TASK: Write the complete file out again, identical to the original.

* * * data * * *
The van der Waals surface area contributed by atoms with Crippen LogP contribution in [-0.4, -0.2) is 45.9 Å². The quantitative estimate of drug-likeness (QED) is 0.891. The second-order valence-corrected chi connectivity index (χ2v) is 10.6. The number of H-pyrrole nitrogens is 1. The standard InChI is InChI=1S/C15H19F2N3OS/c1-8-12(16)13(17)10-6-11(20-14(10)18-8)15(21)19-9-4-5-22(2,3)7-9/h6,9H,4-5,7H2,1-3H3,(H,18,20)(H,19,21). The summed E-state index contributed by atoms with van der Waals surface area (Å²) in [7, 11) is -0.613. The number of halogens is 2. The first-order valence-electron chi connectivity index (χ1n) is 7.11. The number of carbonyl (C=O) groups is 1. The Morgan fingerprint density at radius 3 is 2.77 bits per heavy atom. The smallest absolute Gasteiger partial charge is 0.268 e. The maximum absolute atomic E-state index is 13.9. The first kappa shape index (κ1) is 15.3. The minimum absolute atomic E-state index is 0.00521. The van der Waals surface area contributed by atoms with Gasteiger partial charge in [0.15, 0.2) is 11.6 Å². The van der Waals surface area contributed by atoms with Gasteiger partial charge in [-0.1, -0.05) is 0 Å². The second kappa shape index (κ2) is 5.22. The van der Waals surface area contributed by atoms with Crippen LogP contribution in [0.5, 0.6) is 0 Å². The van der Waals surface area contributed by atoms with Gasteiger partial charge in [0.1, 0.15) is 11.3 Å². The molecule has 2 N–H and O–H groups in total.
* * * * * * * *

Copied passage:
The van der Waals surface area contributed by atoms with Crippen LogP contribution in [-0.4, -0.2) is 45.9 Å². The quantitative estimate of drug-likeness (QED) is 0.891. The second-order valence-corrected chi connectivity index (χ2v) is 10.6. The number of H-pyrrole nitrogens is 1. The standard InChI is InChI=1S/C15H19F2N3OS/c1-8-12(16)13(17)10-6-11(20-14(10)18-8)15(21)19-9-4-5-22(2,3)7-9/h6,9H,4-5,7H2,1-3H3,(H,18,20)(H,19,21). The summed E-state index contributed by atoms with van der Waals surface area (Å²) in [7, 11) is -0.613. The number of halogens is 2. The first-order valence-electron chi connectivity index (χ1n) is 7.11. The number of carbonyl (C=O) groups is 1. The Morgan fingerprint density at radius 3 is 2.77 bits per heavy atom. The smallest absolute Gasteiger partial charge is 0.268 e. The maximum absolute atomic E-state index is 13.9. The first kappa shape index (κ1) is 15.3. The minimum absolute atomic E-state index is 0.00521. The van der Waals surface area contributed by atoms with Gasteiger partial charge in [0.15, 0.2) is 11.6 Å². The van der Waals surface area contributed by atoms with Gasteiger partial charge in [-0.1, -0.05) is 0 Å². The second kappa shape index (κ2) is 5.22. The van der Waals surface area contributed by atoms with Crippen LogP contribution in [0.5, 0.6) is 0 Å². The van der Waals surface area contributed by atoms with Gasteiger partial charge in [0.1, 0.15) is 11.3 Å². The molecule has 2 N–H and O–H groups in total.